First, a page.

Developing Civic Competence in Students by k3FrCv


									Kristine Bryer
Social Studies Methods
Professor Eileen Burke Heddy
December 10, 2005

                  Developing Civic Competence in Students

       Recently, there has been growing concern that schools are not doing

enough to foster civic competence in the future leaders of our country. A recent

study of Generations X and Y suggest that members of these groups are less

informed about public affairs and are generally less interested in participating in

politics than the generations before them. They also displayed a lack of

understanding of what it means to be a citizen in a democratic society,

emphasizing the rights of citizens rather than the responsibilities. The study cited

the findings of the 1998 National Assessment of Educational Progress (NAEP)

that 75% of high school seniors were not proficient in civics. (Soule, 2001)

According to those concerned, civic education is not given sufficient attention at

the elementary, middle and high school levels. Civic education is often relegated

to the fringes of school life, with reading and math occupying the majority of the

school day. In some cases it is not taught at all. (Quigley, 2005) (Branson, 2004)

Schools must reverse this trend and develop techniques and strategies to raise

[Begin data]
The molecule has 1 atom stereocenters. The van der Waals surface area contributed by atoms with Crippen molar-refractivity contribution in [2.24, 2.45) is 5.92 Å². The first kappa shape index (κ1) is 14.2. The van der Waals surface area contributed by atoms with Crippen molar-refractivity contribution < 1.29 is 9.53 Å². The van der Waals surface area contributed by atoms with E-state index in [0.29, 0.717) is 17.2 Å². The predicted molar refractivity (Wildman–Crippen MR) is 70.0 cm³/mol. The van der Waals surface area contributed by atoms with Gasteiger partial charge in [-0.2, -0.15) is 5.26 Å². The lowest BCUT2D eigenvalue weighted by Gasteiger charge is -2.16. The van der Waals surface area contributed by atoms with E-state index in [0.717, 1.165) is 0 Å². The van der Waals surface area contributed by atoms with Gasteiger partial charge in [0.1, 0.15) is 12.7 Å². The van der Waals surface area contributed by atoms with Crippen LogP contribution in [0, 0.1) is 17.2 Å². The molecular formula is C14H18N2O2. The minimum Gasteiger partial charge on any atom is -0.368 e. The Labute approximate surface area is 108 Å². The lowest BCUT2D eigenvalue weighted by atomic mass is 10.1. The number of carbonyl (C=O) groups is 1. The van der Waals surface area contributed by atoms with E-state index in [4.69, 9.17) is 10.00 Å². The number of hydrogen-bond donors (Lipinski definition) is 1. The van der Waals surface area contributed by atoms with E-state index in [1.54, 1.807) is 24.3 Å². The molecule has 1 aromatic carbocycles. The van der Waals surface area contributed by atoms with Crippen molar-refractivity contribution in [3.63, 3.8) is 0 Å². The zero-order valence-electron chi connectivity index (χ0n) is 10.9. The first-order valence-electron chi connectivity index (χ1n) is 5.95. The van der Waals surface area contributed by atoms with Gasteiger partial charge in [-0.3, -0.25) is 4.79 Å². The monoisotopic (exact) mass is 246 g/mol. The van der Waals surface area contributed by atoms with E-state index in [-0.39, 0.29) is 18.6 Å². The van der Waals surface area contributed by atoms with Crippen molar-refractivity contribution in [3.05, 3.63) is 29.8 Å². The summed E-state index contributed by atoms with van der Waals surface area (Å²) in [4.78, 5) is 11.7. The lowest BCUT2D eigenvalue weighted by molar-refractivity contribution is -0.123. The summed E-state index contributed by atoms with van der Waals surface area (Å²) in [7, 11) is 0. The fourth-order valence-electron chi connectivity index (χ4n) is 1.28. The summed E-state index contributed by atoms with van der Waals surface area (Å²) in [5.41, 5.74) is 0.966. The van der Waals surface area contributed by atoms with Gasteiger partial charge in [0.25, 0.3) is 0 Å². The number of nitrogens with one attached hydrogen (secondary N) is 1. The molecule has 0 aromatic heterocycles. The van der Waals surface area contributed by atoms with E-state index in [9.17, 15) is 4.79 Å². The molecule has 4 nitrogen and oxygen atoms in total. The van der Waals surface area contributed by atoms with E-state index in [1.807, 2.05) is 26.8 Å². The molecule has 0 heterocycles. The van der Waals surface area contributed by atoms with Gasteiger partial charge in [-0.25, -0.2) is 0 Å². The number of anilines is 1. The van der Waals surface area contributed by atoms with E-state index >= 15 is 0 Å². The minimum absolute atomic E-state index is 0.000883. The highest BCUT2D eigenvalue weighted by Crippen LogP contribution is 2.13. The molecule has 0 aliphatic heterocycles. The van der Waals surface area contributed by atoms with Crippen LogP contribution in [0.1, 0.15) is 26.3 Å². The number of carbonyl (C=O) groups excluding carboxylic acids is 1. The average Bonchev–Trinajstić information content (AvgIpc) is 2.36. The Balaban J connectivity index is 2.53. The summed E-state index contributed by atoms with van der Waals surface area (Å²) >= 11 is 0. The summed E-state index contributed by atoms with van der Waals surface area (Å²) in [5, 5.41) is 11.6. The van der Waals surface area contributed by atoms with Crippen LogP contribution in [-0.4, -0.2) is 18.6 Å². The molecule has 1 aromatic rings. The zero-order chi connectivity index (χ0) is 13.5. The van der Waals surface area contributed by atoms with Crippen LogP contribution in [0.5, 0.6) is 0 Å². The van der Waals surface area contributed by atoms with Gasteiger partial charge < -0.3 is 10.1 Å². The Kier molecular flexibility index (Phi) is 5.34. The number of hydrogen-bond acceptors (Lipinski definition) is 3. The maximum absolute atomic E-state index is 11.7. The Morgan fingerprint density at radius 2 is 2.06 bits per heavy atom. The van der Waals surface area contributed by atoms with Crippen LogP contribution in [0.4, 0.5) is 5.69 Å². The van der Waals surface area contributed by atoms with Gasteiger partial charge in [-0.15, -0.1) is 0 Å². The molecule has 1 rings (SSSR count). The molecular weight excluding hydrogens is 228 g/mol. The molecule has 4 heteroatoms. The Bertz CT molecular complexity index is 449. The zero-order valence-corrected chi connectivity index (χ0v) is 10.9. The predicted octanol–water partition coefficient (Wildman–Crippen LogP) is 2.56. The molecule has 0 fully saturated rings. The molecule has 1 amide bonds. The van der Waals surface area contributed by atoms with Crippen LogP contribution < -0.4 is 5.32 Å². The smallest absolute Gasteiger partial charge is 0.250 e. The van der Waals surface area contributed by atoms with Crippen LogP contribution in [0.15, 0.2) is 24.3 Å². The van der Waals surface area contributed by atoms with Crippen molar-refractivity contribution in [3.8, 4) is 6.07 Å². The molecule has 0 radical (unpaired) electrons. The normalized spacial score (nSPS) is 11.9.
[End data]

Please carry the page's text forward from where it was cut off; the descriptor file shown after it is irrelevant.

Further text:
the level of civic competence in today’s students.

       Before discussing possible strategies and techniques schools should use

for developing civic competence, it is necessary to agree on a definition of civic

competence. While researching this topic, I found that there are several opinions

on this definition. Some define civic competence narrowly to include knowledge

of government structure and functions and participation in the political process

with acts such as voting. Others expand the definition to include participation in

less obvious political actions, such as community service. (Youniss, Bales,

Christmas-Best, Diversi, McLaughlin & Silbereisen, 2002)         I base my definition

on the three essential components Margaret Stimmann Branson ascribes to

effective civic education. To have civic competence means that a person has

civic knowledge, civic skills and a civic disposition. (Branson, 2004) Civic

knowledge includes: knowledge of our country’s history and important events that

shaped that history; knowledge of the purposes of government and the

constitution through which those purposes are carried out; an understanding of

how our democracy works and why it is important to be an active participant in

that democracy; and basically an understanding of what it means to be a good

citizen. Civic skills include both critical thinking and participatory skills. The

ability to identify, describe, explain, analyze and evaluate political issues based

on civic knowledge are important critical thinking skills. Deliberation,

communication and persuasion skills are important participatory skills. Finally,

civic disposition includes not only participating in the political process by voting,

but also the inclination toward being patriotic, protecting civil rights of one’s

fellow citizens and engaging in community service activities. (Branson, 2004)

       The idea that schools play a significant role in preparing young people to

be competent and responsible participants in our system of self-government has

been a longstanding belief in our country. (Quigley, 2004) Recent studies

support this belief. Civic education increases civic and political knowledge which